Home building fees soar, report finds
It's become a lot more expensive to build a home in Austin than elsewhere in Texas.
State of play: A new report from the Texas Real Estate Research Center at Texas A&M University found that Austin's development fees make home building especially costly here compared to other cities in Texas.
Why it matters: Austin is becoming increasingly unaffordable.
- Since 2021, home prices have already increased 22% across the Austin-Round Rock MSA, according to the Austin Board of Realtors.
- For every $1,000 increase in the price of a home, 791 households are priced out of the Austin-Round Rock metro area, according to the National Association of Home Builders.
The big picture: Infill development — or the building of additional housing into already-approved developments — is a critical component to delivering more housing inside Austin's city limits.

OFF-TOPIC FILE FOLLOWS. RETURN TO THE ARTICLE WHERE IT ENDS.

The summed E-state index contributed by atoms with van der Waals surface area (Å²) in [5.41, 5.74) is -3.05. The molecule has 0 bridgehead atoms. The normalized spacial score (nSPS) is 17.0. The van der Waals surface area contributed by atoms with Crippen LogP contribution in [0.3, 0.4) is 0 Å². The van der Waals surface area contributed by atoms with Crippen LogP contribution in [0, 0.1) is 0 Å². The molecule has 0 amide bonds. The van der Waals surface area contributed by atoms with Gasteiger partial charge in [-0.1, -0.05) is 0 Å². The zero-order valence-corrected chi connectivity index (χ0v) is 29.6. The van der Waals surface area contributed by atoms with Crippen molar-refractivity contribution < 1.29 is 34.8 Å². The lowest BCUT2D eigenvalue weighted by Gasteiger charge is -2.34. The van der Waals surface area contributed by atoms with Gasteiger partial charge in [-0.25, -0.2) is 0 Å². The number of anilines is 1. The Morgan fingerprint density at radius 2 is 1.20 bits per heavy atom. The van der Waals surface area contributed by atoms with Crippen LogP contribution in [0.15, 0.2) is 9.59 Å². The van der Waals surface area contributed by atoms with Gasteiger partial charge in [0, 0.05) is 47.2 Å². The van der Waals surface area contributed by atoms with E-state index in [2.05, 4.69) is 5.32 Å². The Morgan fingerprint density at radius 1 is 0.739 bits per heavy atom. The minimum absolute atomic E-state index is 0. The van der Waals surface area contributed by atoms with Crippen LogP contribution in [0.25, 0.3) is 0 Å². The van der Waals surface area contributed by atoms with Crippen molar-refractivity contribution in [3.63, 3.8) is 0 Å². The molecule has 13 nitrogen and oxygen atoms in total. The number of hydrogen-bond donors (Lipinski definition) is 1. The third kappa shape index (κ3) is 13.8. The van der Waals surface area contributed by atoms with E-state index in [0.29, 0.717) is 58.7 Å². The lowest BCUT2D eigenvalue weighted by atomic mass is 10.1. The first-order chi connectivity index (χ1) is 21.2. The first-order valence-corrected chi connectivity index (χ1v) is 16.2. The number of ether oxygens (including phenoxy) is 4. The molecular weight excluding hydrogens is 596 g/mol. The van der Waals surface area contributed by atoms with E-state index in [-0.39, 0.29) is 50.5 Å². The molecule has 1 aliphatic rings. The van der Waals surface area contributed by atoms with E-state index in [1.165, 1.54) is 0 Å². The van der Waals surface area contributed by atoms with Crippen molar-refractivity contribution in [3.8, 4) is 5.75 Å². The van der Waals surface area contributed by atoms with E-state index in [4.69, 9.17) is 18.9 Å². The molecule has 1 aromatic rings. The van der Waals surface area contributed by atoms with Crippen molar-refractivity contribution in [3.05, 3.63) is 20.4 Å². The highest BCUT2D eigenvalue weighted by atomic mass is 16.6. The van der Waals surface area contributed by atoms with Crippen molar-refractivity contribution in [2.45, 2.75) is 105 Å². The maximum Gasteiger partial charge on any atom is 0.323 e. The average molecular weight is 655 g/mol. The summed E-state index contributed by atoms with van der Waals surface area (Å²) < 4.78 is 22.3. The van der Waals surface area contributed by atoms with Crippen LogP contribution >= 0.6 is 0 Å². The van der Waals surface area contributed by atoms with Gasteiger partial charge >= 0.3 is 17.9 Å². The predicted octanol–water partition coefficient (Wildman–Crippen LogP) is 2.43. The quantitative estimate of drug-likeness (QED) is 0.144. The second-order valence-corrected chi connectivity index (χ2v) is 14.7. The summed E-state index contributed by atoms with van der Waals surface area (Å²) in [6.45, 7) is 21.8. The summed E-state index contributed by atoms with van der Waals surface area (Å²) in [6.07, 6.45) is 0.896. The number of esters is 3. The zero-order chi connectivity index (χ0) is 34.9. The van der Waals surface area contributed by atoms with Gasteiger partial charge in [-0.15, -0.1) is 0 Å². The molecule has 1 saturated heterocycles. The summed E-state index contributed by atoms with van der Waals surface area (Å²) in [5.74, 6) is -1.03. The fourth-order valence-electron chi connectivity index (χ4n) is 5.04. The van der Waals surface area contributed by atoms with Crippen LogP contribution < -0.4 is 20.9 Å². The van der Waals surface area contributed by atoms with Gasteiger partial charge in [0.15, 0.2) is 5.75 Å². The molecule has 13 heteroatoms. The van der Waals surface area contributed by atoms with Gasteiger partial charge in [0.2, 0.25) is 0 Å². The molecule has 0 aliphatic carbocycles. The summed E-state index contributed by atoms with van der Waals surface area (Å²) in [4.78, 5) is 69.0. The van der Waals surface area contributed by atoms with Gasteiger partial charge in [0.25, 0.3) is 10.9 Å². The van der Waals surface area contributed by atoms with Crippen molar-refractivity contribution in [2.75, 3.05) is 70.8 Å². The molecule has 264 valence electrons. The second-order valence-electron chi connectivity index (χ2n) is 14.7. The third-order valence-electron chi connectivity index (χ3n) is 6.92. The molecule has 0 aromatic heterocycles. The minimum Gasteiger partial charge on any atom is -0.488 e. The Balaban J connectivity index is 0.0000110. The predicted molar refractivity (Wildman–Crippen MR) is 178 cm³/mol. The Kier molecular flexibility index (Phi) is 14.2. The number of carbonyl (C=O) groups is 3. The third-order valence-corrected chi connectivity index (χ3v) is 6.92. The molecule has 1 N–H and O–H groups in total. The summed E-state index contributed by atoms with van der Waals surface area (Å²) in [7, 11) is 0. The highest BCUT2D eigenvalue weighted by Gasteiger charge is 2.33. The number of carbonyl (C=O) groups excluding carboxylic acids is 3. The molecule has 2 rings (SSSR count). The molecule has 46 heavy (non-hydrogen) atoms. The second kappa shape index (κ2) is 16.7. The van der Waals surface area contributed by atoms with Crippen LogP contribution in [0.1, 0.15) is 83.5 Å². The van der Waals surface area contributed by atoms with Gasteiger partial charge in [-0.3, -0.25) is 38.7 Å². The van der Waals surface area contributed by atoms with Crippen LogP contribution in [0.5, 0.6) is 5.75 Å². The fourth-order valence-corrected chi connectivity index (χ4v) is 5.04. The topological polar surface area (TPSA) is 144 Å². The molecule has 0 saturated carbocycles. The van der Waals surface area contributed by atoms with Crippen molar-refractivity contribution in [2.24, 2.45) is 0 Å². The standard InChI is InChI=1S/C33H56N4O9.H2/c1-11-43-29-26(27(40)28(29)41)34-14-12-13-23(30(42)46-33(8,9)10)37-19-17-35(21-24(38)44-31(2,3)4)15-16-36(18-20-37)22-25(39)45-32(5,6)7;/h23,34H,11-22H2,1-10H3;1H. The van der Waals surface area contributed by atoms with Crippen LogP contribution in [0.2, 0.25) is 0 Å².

Yes, but: Infill development is "exponentially more expensive" for homebuilders in Austin, with per-unit fees that are 127% higher than suburban development and 187% higher than average infill development fees across the five largest metro areas in Texas, according to the report.
By the numbers: Austin's housing development fees are roughly $41,303 per unit — more than 2.5 times the average fee for infill housing in Central Texas.
- Fort Worth, Houston and San Antonio set minimum and maximum fee ranges, but Austin and Dallas do not.
Of note: The fee analysis was requested by the Austin Board of Realtors and the Home Builders Association of Greater Austin.
What they're saying: The two groups recommend cities increase transparency in development fees, review and reform their development processes, and ensure appropriate fees are charged for different-sized developments.
- "This report confirms what those in the real estate community have known for a long time," said Emily Chenevert, CEO of Austin Board of Realtors. "This is a huge barrier to building homes and a significant concern considering we are in a housing supply crisis across the region."
The bottom line: High housing development fees translate to more expensive home prices and rising mortgages.
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